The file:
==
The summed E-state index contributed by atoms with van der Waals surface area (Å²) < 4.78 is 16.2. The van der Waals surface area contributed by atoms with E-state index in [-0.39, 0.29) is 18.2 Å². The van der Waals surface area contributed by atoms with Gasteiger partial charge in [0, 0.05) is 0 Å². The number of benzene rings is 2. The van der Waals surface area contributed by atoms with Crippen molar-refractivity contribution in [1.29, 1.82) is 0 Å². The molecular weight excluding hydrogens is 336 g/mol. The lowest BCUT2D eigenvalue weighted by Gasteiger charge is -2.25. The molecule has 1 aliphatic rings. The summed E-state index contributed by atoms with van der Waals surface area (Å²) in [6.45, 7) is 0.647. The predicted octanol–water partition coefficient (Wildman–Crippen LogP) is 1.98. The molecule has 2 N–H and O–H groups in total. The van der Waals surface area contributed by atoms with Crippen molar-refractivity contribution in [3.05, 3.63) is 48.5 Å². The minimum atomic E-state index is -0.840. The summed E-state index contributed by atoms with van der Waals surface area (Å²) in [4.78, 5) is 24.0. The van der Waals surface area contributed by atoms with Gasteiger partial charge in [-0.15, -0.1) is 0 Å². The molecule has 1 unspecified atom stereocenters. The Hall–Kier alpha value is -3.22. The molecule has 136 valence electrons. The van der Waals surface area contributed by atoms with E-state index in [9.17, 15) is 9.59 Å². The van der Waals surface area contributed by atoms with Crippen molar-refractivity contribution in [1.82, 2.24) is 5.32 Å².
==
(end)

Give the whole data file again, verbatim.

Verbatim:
The summed E-state index contributed by atoms with van der Waals surface area (Å²) < 4.78 is 16.2. The van der Waals surface area contributed by atoms with E-state index in [-0.39, 0.29) is 18.2 Å². The van der Waals surface area contributed by atoms with Gasteiger partial charge in [0, 0.05) is 0 Å². The number of benzene rings is 2. The van der Waals surface area contributed by atoms with Crippen molar-refractivity contribution in [1.29, 1.82) is 0 Å². The molecular weight excluding hydrogens is 336 g/mol. The lowest BCUT2D eigenvalue weighted by Gasteiger charge is -2.25. The molecule has 1 aliphatic rings. The summed E-state index contributed by atoms with van der Waals surface area (Å²) in [6.45, 7) is 0.647. The predicted octanol–water partition coefficient (Wildman–Crippen LogP) is 1.98. The molecule has 2 N–H and O–H groups in total. The van der Waals surface area contributed by atoms with Crippen molar-refractivity contribution in [3.05, 3.63) is 48.5 Å². The minimum atomic E-state index is -0.840. The summed E-state index contributed by atoms with van der Waals surface area (Å²) in [4.78, 5) is 24.0. The van der Waals surface area contributed by atoms with Gasteiger partial charge in [-0.15, -0.1) is 0 Å². The molecule has 1 unspecified atom stereocenters. The Hall–Kier alpha value is -3.22. The molecule has 136 valence electrons. The van der Waals surface area contributed by atoms with E-state index in [9.17, 15) is 9.59 Å². The van der Waals surface area contributed by atoms with Crippen molar-refractivity contribution in [1.82, 2.24) is 5.32 Å².